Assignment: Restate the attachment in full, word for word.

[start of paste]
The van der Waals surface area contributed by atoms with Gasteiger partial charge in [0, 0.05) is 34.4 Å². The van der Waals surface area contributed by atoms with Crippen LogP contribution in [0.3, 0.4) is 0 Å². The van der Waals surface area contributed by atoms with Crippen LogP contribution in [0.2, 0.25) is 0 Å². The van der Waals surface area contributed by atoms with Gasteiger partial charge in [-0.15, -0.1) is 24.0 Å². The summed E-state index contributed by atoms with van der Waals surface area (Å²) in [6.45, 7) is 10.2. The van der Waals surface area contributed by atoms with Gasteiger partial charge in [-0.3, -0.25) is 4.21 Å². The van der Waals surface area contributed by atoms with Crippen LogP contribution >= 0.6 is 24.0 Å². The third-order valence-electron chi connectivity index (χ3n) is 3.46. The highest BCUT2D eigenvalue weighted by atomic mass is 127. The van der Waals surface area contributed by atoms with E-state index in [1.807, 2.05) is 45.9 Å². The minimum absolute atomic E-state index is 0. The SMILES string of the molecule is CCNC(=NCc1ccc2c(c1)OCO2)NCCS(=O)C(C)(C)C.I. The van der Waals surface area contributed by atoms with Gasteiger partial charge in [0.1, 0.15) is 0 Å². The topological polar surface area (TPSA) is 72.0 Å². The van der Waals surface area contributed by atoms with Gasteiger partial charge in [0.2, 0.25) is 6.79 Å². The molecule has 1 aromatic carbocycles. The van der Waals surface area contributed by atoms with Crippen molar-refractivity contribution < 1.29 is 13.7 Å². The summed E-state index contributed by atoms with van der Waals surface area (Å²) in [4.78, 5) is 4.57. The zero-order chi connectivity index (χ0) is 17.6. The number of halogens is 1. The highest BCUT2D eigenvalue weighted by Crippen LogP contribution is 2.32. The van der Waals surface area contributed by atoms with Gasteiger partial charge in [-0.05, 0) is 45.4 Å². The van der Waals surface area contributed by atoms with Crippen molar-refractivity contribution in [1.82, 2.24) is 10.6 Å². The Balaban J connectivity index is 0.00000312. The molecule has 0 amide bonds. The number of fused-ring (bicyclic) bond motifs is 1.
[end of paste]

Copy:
The van der Waals surface area contributed by atoms with Gasteiger partial charge in [0, 0.05) is 34.4 Å². The van der Waals surface area contributed by atoms with Crippen LogP contribution in [0.3, 0.4) is 0 Å². The van der Waals surface area contributed by atoms with Crippen LogP contribution in [0.2, 0.25) is 0 Å². The van der Waals surface area contributed by atoms with Gasteiger partial charge in [-0.15, -0.1) is 24.0 Å². The summed E-state index contributed by atoms with van der Waals surface area (Å²) in [6.45, 7) is 10.2. The van der Waals surface area contributed by atoms with Gasteiger partial charge in [-0.3, -0.25) is 4.21 Å². The van der Waals surface area contributed by atoms with Crippen LogP contribution >= 0.6 is 24.0 Å². The third-order valence-electron chi connectivity index (χ3n) is 3.46. The highest BCUT2D eigenvalue weighted by atomic mass is 127. The van der Waals surface area contributed by atoms with E-state index in [1.807, 2.05) is 45.9 Å². The minimum absolute atomic E-state index is 0. The SMILES string of the molecule is CCNC(=NCc1ccc2c(c1)OCO2)NCCS(=O)C(C)(C)C.I. The van der Waals surface area contributed by atoms with Gasteiger partial charge in [0.1, 0.15) is 0 Å². The topological polar surface area (TPSA) is 72.0 Å². The van der Waals surface area contributed by atoms with Gasteiger partial charge in [0.2, 0.25) is 6.79 Å². The molecule has 1 aromatic carbocycles. The van der Waals surface area contributed by atoms with Crippen molar-refractivity contribution < 1.29 is 13.7 Å². The summed E-state index contributed by atoms with van der Waals surface area (Å²) in [4.78, 5) is 4.57. The zero-order chi connectivity index (χ0) is 17.6. The number of halogens is 1. The highest BCUT2D eigenvalue weighted by Crippen LogP contribution is 2.32. The van der Waals surface area contributed by atoms with Gasteiger partial charge in [-0.05, 0) is 45.4 Å². The van der Waals surface area contributed by atoms with Crippen molar-refractivity contribution in [1.82, 2.24) is 10.6 Å². The Balaban J connectivity index is 0.00000312. The molecule has 0 amide bonds. The number of fused-ring (bicyclic) bond motifs is 1.